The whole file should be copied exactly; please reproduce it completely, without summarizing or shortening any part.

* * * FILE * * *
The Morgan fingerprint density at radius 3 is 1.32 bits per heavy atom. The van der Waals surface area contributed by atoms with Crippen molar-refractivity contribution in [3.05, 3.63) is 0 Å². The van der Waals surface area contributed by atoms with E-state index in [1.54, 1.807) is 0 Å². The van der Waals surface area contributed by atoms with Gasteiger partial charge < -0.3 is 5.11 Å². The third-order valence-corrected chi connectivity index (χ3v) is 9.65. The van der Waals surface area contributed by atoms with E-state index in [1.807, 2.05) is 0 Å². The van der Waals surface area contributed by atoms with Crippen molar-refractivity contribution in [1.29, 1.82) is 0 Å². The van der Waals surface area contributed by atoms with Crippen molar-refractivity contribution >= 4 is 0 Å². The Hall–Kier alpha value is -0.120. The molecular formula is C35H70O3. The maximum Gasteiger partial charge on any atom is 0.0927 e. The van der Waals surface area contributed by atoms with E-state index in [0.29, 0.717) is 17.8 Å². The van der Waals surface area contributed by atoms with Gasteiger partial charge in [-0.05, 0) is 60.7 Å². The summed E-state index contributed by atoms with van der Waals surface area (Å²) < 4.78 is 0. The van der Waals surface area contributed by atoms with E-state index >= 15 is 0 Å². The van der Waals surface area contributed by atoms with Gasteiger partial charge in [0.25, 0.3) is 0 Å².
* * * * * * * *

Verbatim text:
The Morgan fingerprint density at radius 3 is 1.32 bits per heavy atom. The van der Waals surface area contributed by atoms with Crippen molar-refractivity contribution in [3.05, 3.63) is 0 Å². The van der Waals surface area contributed by atoms with E-state index in [1.54, 1.807) is 0 Å². The van der Waals surface area contributed by atoms with Gasteiger partial charge < -0.3 is 5.11 Å². The third-order valence-corrected chi connectivity index (χ3v) is 9.65. The van der Waals surface area contributed by atoms with E-state index in [1.807, 2.05) is 0 Å². The van der Waals surface area contributed by atoms with Crippen molar-refractivity contribution in [1.29, 1.82) is 0 Å². The van der Waals surface area contributed by atoms with Crippen molar-refractivity contribution >= 4 is 0 Å². The Hall–Kier alpha value is -0.120. The molecular formula is C35H70O3. The maximum Gasteiger partial charge on any atom is 0.0927 e. The van der Waals surface area contributed by atoms with E-state index in [0.29, 0.717) is 17.8 Å². The van der Waals surface area contributed by atoms with Gasteiger partial charge in [-0.05, 0) is 60.7 Å². The summed E-state index contributed by atoms with van der Waals surface area (Å²) < 4.78 is 0. The van der Waals surface area contributed by atoms with E-state index >= 15 is 0 Å². The van der Waals surface area contributed by atoms with Gasteiger partial charge in [0.25, 0.3) is 0 Å².